But the hope is not in the electoral struggle per se. The real hope lies in deepening the processes of democratization, to strengthen and widen grassroots citizens’ movements which can act as an effective countervailing force against the economic, political and military domination of the oligarchy. There is hope and optimism if we work hard enough toward sustaining our open though still limited political process, and widening this for greater democratic participation. Social movements should actively engage not only with the legislative and national executive agencies but importantly, with local government units for strengthening and consolidation of grassroots political power. Links and unity and struggle with various interest and professional groups, not just class-based political movements, should be established and firmed up.

The “new politics” advocated by grassroots movements should always be a principled one, and must maintain its high moral ground. It should never imitate the practices of corrupt traditional politicians and the parties of the elite, just to to win power. It should not ride on the money machines of the elite. It should show that it is the genuine people’s alternative to the corrupt patronage politics of the oligarchy.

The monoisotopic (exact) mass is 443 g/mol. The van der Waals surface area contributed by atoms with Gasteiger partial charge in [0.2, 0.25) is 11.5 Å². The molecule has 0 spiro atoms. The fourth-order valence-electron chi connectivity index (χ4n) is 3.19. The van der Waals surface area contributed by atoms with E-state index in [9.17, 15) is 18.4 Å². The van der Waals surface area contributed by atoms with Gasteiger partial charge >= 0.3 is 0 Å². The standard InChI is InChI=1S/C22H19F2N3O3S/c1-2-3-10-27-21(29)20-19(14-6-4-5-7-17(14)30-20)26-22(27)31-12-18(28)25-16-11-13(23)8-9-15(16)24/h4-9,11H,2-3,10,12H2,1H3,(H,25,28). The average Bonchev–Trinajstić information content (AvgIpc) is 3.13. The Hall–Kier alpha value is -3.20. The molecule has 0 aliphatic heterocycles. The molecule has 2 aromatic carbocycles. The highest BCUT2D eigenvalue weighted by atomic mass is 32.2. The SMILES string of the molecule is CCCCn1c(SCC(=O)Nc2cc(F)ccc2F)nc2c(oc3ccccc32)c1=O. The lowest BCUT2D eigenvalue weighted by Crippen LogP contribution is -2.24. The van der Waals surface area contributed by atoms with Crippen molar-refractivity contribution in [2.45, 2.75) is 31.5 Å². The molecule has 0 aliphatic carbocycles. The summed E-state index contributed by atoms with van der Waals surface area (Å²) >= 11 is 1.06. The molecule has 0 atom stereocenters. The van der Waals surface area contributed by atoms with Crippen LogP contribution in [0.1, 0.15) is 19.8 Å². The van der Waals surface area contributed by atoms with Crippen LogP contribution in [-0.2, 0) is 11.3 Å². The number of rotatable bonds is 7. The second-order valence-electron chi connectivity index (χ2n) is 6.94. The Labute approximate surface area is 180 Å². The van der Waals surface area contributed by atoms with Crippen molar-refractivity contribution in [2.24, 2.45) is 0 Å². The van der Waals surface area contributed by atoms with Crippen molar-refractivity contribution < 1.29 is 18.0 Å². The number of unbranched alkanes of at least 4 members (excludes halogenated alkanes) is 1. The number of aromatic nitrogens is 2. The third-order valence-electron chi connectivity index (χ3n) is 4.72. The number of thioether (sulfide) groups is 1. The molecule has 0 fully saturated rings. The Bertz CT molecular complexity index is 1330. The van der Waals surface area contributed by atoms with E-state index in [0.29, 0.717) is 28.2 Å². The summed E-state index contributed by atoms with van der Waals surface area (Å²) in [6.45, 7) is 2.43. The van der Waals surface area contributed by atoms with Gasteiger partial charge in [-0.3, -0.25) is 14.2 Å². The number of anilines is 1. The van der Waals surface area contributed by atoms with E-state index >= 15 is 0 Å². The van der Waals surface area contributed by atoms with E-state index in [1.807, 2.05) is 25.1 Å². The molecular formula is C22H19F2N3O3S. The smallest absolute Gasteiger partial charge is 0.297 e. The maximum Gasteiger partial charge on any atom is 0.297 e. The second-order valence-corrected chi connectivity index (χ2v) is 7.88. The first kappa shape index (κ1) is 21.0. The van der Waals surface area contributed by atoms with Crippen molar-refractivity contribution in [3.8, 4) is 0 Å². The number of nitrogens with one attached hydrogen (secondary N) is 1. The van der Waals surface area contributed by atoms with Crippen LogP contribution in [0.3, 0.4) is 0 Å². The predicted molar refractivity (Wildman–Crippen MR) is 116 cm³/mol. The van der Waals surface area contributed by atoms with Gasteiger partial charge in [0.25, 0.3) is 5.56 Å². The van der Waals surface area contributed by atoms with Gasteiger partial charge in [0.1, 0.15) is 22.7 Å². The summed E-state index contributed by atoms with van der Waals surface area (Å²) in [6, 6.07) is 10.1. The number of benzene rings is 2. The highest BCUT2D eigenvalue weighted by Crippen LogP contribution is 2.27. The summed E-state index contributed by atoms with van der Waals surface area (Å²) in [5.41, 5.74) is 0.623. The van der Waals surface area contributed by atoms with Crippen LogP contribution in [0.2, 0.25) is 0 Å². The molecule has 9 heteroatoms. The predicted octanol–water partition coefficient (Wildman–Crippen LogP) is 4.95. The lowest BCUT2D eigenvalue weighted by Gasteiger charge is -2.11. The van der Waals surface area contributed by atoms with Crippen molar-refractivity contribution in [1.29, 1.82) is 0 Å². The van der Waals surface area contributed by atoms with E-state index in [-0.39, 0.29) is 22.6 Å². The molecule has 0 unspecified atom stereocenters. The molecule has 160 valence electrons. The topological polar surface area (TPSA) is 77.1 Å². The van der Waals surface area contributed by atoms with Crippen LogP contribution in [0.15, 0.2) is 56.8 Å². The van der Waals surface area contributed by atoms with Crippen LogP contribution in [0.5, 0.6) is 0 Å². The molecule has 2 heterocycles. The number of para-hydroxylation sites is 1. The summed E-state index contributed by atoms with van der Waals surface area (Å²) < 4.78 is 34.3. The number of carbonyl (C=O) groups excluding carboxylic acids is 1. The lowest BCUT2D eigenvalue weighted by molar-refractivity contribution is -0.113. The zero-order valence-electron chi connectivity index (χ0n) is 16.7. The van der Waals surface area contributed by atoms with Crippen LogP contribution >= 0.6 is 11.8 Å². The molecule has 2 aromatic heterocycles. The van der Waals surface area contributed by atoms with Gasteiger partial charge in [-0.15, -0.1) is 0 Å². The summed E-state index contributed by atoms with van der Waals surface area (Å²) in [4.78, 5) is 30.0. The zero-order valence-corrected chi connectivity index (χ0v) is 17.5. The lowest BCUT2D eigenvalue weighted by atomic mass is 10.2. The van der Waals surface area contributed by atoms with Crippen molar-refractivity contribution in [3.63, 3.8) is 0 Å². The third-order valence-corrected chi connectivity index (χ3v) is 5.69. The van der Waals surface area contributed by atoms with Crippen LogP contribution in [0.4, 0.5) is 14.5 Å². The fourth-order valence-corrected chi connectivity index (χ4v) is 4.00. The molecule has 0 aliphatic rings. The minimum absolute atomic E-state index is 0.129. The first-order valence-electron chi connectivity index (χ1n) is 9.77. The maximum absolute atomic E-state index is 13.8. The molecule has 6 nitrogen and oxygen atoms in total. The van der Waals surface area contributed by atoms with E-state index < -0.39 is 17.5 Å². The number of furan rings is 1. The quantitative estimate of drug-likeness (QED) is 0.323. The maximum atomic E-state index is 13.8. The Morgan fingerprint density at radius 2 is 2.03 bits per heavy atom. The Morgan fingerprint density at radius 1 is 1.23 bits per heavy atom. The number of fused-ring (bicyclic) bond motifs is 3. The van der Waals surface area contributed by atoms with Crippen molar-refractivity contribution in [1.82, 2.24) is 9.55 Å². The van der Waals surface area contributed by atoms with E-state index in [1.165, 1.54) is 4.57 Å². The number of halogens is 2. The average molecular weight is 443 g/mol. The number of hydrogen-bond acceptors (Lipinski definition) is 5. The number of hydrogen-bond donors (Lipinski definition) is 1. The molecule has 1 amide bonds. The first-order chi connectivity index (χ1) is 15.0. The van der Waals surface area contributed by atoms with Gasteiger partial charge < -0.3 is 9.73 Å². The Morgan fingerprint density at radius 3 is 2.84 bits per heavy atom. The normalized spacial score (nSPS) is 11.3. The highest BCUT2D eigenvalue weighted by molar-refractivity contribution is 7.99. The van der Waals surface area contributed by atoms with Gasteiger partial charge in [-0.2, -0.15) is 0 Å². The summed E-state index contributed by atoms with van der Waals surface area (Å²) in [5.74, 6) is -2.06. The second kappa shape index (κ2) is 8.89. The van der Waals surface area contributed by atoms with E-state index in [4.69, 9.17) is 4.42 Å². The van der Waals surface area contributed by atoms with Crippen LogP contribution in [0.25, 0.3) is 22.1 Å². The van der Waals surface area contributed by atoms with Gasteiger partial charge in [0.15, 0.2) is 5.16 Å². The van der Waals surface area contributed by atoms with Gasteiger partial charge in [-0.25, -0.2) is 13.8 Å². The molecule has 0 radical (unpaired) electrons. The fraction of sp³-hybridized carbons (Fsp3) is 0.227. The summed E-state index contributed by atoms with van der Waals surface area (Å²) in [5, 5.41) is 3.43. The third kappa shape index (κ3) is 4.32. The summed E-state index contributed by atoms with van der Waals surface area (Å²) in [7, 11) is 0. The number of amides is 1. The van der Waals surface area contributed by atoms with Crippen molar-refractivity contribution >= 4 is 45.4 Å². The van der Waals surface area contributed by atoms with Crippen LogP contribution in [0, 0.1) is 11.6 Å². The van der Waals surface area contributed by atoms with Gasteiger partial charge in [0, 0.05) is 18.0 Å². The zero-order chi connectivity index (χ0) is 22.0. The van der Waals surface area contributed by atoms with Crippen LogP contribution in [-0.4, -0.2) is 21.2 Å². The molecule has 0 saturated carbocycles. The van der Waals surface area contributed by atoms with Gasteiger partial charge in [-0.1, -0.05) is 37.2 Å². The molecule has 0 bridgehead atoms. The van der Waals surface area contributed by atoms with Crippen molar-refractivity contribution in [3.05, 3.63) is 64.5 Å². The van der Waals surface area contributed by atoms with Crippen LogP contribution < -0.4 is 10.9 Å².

Once in power, they will confront the same dilemma that faces all liberation and revolutionary movements that have preceded them in post-colonial or socialist states. The emergence in Latin America of progressive governments, such as Venezuela and Uruguay, provides ample lessons for grassroots movements seeking control or even a share of state power. Diversity with other forces of social change should never be treated as a weakness, but as a source of strength to tap creativity and initiative.